TOKYO (REUTERS) - Japan's factory output rose in February at a slower pace than the previous month, adding to growing signs that the rapidly spreading coronavirus pandemic is taking a toll on an economy already on the cusp of recession.
The data underscores the challenge Prime Minister Shinzo Abe faces in preventing the virus outbreak from wiping out the benefits his "Abenomics" stimulus policies have brought to the economy.
Factory output rose 0.4 per cent in February, government data showed on Tuesday (March 31), slower than the 1.0 per cent gain in January but faster than the 0.1 per cent increase forecast in a Reuters poll.
Manufacturers surveyed by the government expect output to fall 5.3 per cent in March and increase 7.5 per cent in April, the data showed.
Separate data showed retail sales rose 1.7 per cent in February from a year earlier. The jobs-to-applicants ratio fell to 1.45 in February from 1.49 in January, labour ministry data showed, marking the lowest level in nearly three years.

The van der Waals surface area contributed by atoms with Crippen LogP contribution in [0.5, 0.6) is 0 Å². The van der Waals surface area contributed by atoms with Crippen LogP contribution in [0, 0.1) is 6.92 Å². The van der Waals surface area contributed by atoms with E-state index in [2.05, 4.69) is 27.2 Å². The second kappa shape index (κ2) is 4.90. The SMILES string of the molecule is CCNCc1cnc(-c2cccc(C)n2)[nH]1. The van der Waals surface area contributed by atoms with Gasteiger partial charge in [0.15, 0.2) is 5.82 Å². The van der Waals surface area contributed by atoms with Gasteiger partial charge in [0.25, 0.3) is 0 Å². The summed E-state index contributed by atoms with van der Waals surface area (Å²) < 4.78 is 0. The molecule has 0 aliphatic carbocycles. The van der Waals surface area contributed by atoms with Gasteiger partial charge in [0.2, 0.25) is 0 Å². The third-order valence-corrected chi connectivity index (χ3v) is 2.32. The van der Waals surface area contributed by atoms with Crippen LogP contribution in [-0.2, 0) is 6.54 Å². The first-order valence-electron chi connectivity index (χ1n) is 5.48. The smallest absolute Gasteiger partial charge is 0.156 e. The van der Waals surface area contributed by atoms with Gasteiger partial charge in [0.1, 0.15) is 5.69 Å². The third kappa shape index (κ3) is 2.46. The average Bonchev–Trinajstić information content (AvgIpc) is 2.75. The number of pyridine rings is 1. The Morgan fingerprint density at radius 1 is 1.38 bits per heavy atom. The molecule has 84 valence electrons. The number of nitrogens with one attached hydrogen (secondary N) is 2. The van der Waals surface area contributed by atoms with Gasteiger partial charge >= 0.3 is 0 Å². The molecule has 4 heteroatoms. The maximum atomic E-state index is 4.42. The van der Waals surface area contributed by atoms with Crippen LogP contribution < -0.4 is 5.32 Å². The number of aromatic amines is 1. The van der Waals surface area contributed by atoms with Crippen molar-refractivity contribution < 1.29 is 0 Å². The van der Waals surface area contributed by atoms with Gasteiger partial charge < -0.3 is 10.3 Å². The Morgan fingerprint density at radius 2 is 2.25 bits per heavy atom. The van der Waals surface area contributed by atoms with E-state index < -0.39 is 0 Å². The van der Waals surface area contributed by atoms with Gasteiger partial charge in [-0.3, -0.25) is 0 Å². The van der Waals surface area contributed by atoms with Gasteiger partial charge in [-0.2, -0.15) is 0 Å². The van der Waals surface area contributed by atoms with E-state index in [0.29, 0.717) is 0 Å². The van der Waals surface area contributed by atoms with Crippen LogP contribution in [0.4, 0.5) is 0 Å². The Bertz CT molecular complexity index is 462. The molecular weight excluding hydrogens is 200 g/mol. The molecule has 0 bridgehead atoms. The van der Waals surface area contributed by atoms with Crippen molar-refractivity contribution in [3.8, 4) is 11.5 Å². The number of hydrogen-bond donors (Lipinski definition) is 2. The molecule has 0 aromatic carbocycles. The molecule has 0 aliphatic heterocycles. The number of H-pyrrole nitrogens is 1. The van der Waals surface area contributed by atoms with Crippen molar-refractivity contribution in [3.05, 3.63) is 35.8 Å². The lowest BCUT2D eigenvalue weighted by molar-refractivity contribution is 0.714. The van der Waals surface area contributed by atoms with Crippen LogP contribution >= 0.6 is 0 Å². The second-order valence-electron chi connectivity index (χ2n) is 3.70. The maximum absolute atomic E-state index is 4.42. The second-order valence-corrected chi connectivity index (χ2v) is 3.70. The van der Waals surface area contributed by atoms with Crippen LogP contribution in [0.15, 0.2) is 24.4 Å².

The new virus has infected more than 700,000 people and killed about 35,000 around the world, while disrupting global trade, tourism and supply chains and prompting city lockdowns.
In Japan, a rise in domestic coronavirus cases has stoked worries of tougher social distancing restrictions, while a decision to postpone the Tokyo Olympics Games threatens to push the fragile economy into recession.
Abe has pledged a huge stimulus package that would be bigger than one launched during the global financial crisis to cushion the outbreak's hit to growth.
Japanese automakers like Toyota Motor have announced factory shutdowns across the globe, including at domestic plants, due to slumping demand and supply chain disruptions.
The world's third-largest economy shrank an annualised 7.1 per cent in the three months through December due to the hit from last year's sales tax hike and the US-China trade war.
Analysts expect the economy to contract again in the first quarter, meeting the technical definition of a recession.
Japan's government last week offered its bleakest assessment on the economy in nearly seven years, saying conditions in March were "severe" as the coronavirus pandemic shut down factories and cooled consumption.